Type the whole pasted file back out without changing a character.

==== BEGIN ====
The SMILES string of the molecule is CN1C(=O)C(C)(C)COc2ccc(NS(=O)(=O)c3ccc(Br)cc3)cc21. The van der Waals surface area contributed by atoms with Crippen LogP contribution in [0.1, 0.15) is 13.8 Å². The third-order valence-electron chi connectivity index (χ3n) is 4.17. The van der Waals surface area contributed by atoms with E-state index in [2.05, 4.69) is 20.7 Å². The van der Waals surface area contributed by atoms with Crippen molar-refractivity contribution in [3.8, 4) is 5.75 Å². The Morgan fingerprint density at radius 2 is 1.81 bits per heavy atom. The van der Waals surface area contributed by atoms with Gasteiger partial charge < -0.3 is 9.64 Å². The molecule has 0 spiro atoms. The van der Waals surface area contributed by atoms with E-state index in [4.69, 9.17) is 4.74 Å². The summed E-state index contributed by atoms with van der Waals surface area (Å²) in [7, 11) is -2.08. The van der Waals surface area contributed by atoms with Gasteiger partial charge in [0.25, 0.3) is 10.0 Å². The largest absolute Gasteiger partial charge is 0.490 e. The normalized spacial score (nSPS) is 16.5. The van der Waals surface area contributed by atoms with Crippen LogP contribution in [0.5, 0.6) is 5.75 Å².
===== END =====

The SMILES string of the molecule is CN1C(=O)C(C)(C)COc2ccc(NS(=O)(=O)c3ccc(Br)cc3)cc21. The van der Waals surface area contributed by atoms with Crippen LogP contribution in [0.1, 0.15) is 13.8 Å². The third-order valence-electron chi connectivity index (χ3n) is 4.17. The van der Waals surface area contributed by atoms with E-state index in [2.05, 4.69) is 20.7 Å². The van der Waals surface area contributed by atoms with Crippen molar-refractivity contribution in [3.8, 4) is 5.75 Å². The Morgan fingerprint density at radius 2 is 1.81 bits per heavy atom. The van der Waals surface area contributed by atoms with Gasteiger partial charge < -0.3 is 9.64 Å². The molecule has 0 spiro atoms. The van der Waals surface area contributed by atoms with E-state index in [4.69, 9.17) is 4.74 Å². The summed E-state index contributed by atoms with van der Waals surface area (Å²) in [7, 11) is -2.08. The van der Waals surface area contributed by atoms with Gasteiger partial charge in [0.25, 0.3) is 10.0 Å². The largest absolute Gasteiger partial charge is 0.490 e. The normalized spacial score (nSPS) is 16.5. The van der Waals surface area contributed by atoms with Crippen LogP contribution in [0.5, 0.6) is 5.75 Å².